Category Archives: Taxes

How to minimize the taxes on the sale of your Manhattan property

One of the easiest way to save money on the sale of your Manhattan investment property is to do a 1031 exchange also known as a like kind exchange. The gist is you sell an investment property, and purchase a property of similar value. The property must close within 6 months of the sale of the first property and you need to identify it within 45 days of the closing of the sale.

Let’s take a look at an example.

You have an investment condo worth $2 million that you have owned for 20 years that you bought for $500,000. Instead of paying tax on the profit, you buy another property worth $2 million and roll over the gain. The purchase can be another condo, multi-family, vacant land etc… When you close the sale of the condo, you have 45 days to identify potential purchases and 6 months to close or you lose the opportunity to do the 1031 exchange. Speak to your CPA and attorney for details on how to execute this process. But once you execute the purchase, you trade one property for the other and have deferred the taxes. With the typical Manhattan condo investment property returning 2-3%, you can probably buy another property either in New York or another statement that will return two to three times the net cash flow. In addition, if you have owned an asset for a number of years, it is likely you have depreciated it possibly even to the max. By starting over, you can begin depreciating anew. Again, speak to your CPA.

Keep in mind that a 1031 exchange is not for your primary residence but rather a property that you have rented it as an investment with one exception. The 1031 exchange can be used for your primary residence if you own a townhouse where you live it but rent other apartments. So in the case of a 3 family, your primary residence is the unit you live in and if you rent the other two units, the 1031 exchange can be applied to the rental portion of the building.

The Author-  Brian Silvestry , a licensed real estate broker, has been selling residential and commercial real estate since 1999. He has sold in every Manhattan market from Battery Park City to Washington Heights.

Thinking of buying a tax abated NYC apt?

I am constantly searching for apartments for clients and occasionally come across buildings that are tax abated. Generally speaking apartments above 96th street had 20-25 year tax abatements and below 96th street the length of the abatement was only 10 years. As a result, in the last several years, the abatement is phased out, and the taxes go up substantially.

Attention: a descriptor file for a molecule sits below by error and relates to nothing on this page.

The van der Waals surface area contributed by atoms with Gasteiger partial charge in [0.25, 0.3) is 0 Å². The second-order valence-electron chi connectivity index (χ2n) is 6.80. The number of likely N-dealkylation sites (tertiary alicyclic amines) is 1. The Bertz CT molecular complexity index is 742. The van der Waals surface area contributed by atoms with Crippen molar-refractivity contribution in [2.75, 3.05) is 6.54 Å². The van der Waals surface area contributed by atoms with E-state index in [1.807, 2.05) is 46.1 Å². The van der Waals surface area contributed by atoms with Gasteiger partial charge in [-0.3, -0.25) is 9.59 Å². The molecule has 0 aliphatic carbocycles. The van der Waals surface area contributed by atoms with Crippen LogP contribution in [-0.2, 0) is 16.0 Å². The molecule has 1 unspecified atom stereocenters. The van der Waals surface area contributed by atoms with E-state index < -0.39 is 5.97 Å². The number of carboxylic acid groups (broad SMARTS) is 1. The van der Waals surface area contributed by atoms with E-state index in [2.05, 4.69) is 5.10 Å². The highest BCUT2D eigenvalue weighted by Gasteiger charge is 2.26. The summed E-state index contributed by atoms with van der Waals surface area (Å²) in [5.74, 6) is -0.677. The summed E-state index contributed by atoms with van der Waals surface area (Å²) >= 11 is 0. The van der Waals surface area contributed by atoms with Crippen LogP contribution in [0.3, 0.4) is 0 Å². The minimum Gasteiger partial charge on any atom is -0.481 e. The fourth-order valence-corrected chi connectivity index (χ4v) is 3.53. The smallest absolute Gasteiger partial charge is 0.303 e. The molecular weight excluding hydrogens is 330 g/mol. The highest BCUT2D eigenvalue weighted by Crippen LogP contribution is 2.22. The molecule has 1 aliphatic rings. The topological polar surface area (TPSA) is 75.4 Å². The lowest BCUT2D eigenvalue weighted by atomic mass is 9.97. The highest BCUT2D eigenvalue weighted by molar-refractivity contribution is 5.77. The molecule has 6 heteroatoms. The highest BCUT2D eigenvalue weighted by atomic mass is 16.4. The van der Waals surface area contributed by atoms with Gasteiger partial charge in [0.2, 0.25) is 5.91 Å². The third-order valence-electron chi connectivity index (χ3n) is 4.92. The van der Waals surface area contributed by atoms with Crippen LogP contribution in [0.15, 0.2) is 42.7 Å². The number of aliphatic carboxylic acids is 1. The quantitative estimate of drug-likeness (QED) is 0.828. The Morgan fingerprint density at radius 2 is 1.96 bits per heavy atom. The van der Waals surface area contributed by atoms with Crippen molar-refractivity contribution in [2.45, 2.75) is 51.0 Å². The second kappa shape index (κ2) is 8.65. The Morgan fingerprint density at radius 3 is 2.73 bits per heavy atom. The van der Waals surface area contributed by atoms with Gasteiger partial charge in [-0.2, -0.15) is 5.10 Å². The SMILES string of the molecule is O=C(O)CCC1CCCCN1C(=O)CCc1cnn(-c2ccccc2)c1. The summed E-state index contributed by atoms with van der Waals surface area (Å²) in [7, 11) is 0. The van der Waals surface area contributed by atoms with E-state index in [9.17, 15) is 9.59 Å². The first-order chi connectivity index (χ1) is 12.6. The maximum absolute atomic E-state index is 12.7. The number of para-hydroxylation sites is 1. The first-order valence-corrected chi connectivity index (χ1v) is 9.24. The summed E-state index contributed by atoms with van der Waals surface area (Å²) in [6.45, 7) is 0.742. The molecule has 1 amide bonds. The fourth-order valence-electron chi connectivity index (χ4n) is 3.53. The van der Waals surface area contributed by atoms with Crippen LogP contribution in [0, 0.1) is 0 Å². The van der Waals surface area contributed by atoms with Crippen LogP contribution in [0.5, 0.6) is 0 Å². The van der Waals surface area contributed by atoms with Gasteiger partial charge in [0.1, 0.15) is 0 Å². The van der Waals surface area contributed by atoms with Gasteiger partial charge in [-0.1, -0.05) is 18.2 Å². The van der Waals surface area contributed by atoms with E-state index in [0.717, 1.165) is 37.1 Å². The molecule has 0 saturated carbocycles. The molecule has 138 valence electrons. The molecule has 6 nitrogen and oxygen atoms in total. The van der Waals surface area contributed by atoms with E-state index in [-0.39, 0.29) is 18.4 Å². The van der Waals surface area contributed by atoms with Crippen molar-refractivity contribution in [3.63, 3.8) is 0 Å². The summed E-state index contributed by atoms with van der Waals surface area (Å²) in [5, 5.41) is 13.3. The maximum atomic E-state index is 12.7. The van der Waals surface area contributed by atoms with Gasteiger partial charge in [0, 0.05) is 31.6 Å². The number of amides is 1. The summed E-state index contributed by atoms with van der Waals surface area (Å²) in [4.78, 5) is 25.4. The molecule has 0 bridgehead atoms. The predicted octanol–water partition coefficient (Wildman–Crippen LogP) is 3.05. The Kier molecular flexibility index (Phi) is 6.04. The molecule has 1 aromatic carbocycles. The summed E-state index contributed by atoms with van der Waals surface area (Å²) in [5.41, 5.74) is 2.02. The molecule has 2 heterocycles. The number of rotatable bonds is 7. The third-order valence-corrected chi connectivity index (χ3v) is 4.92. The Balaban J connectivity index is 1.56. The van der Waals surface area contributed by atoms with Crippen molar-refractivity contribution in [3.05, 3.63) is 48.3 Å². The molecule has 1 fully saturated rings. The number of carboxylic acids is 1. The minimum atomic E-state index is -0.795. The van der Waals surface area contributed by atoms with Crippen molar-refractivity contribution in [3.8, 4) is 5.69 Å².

When the monthly numbers are lower, buyers will pay more for the apartment which helps developers of new condos make more profits. But how do you analyze the value of a condo with a tax abatement expiring shortly and how much time is enough that is left on a tax abatement?

Let’s look at an example of a well known building on the west side- The Atelier which is located at 635 W 42nd street. This building has 1 year left on its abatement. Note the below table and all numbers are monthly taxes and for a certain unit with about 800 sqft(75m2)

2016 $600
2014 $400
2012 $200
2010 $28
2017 ???

As a result, and after looking at this example, I would not recommend buying into a tax abated building with less than 5 years left on the abatement unless you are fully aware of the risks associated with purchasing and factor that into your offer. Additionally, think of the tax abatement like the wind that pushes the sailboat either forward or in the case of headwind stops you in terms of appreciation. If you are buying at this time when the market is close to a peak, and you buy in a building with an expiring tax abatement, you may take a loss to sell if you need to liquidate in less than 5 years.

Here’s another example- 100 Riverside boulevard aka The Avery is an amenity rich building located at 100 Riverside boulevard right in front of Riverside Park. See the below example of the monthly taxes of an apartment with slightly more than 1000 sqft (92m2), and  2bd/2ba.

2016 $1000
2015 $680
2014 $374
2009 $200
2019 $1700 or more?

Accordingly, the taxes would be $21,000 or $1700 per month without the tax abatement. So an apartment with 1000 sqft 2bd/2ba, $1100 in common charges plus $1700 in taxes for a total of $2800 is going to be a tough sale if you need to sell soon.  As a result, said apartment has stayed on the market for more than 4 months with the current broker and in 2014 was on the market with another broker for 8 months. despite the current ask being a reasonable $1500 per sqft.

Based on these numbers, what do you think? Does it make sense to purchase in a Manhattan condo with less than 5 years left on its tax abatement? How much would you adjust the price for the expiring abatement if you are selling?


New York City property owners brace for higher taxes in 2015

Due to the robust real estate market, values have increased in the last year and as a result, New York City is raising the property taxes on all types of property. The largest increase will be weathered by Coop and condo owners who are taxed at a different rate.  Continue reading New York City property owners brace for higher taxes in 2015